Eastwyke Manor, which had substantial land holdings either side of the Abingdon Road, was owned by Abingdon Abbey in the Medieval period. In 1528 half of its land was bought by University College. 'Wyke' is Old English for 'farm' (often dairy farm) or 'trading place'; Eastwyke was on good grazing land on the Thames floodplain and close to a main route into Oxford.  Ridge and furrow, evidence of communally-farmed fields, can still be seen quite clearly in remaining open grassy areas at Eastwyke Farm, between the road and the river, especially when it floods.

Eastwyke Farmhouse Abingdon Road

The farmhouse appears to have been built in the mid 17th century. During the Civil War of the 1640s Oxford was a Royalist stronghold and a map of 1644 by Bernard de Gomme shows an outpost with star-shaped defences at Eastwyke Farm. There is reference to an incident at this fort between Parliamentary forces and the Royalist garrison on 27 May 1645:

'Two Regiments (the white and red) with two pieces of Ordnance, marched over Isis [the River Thames] at Godstow Bridge, and so by Botley to South Henxsey, which part were continually playing on that in Mr Oliver Smyth's house [Eastwyke Farm] (held by him of University College) standing without the South port, and continually guarded and relieved with Soldiers out of the Oxford Garrison, but for the most part repelled with the loss of men and members.' (Anthony Wood, The History and Antiquities of the University of Oxford (1792), vol 2, pp.475-6)

The farm had various tenants; by 1790 the lease had been taken on by butcher Isaac Alden (1770–1832). Alden's the butchers, which is still going strong in Oxford, was founded by Isaac in 1793. One branch of the family became printers and established the Alden Press; another the buildings service engineers FG Alden; and another branch owned Alden's Motors on Lake Street.

In the 19th century some of Eastwyke Manor's land on the western side of the Abingdon Road was sold to the Oxford waterworks (and formed what is now Hinksey Park). On the eastern side, between the Abingdon Road and the river, land was used for the building of University College's boathouse [which burnt down in 1999] and the adjacent sports ground and pavilion.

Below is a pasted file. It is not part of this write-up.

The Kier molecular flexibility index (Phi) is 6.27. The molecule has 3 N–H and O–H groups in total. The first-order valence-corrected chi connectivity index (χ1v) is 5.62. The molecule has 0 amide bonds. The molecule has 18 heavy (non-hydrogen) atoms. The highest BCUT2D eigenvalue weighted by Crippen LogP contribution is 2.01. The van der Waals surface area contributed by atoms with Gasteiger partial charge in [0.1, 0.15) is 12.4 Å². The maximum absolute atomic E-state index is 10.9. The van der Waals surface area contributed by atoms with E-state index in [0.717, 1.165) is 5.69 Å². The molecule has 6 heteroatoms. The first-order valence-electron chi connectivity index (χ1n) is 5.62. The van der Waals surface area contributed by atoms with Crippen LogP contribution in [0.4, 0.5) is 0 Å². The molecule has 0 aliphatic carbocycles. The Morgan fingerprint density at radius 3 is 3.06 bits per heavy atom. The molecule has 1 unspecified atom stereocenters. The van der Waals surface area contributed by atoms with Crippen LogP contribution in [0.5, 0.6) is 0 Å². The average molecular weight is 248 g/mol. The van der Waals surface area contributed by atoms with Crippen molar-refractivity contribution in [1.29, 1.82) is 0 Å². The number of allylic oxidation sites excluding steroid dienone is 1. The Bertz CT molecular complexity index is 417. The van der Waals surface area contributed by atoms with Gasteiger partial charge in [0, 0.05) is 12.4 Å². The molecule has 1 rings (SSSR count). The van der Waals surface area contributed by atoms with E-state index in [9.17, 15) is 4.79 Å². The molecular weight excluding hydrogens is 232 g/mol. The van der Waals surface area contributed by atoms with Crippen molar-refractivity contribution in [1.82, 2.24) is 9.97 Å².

At Eastwyke Farm the Aldens reared and slaughtered beef, lamb and pork, and then transported meat products to be sold at their various shops in the Covered Market. The business was passed down from father to son and by the time it reached Isaac’s great-grandson Leonard Alden in the late 19th century it was described as 'probably the biggest butchering business under one roof in England'. Leonard Alden was President of the Master Butchers’ Association, a national cattle judge at Smithfield and elsewhere, and Mayor of Oxford in 1936–7. He died in a road accident whilst still in office.

Eastwyke Farmhouse gateway

The gateway in the wall along the northern boundary of Eastwyke Farm.

Alden's were still slaughtering animals at Eastwyke Farm in the 1970s and from 1973 to 1986 they had a frozen food supermarket there; the family continued to live in the farmhouse. In 1986 the business moved back to the Covered Market and Eastwyke Farm reverted to University College. [In 1999 Alden's moved their offices to Osney Mead Industrial Estate.] Between 1999 and 2010 Four Pillars built the Oxford Spires Hotel in the grounds of the farmhouse and in 2010 renovated the house itself, which had fallen into serious disrepair. During the work 31 bicycles, two red telephone boxes and a Triumph Spitfire were found in the undergrowth, as well as an outdoor swimming pool, which was full of newts and which has beautiful mosaic tiling. More recently the orchard between the house and the Abingdon Road has been restored.

Looking south over the field to the east of the Oxford Spires Hotel; the flood water highlights the ridge and furrow. (Click on image to close)

Flooding shows ridge and furrow in field behind Eastwyke farm between Abingdon Road and river 28-12-2020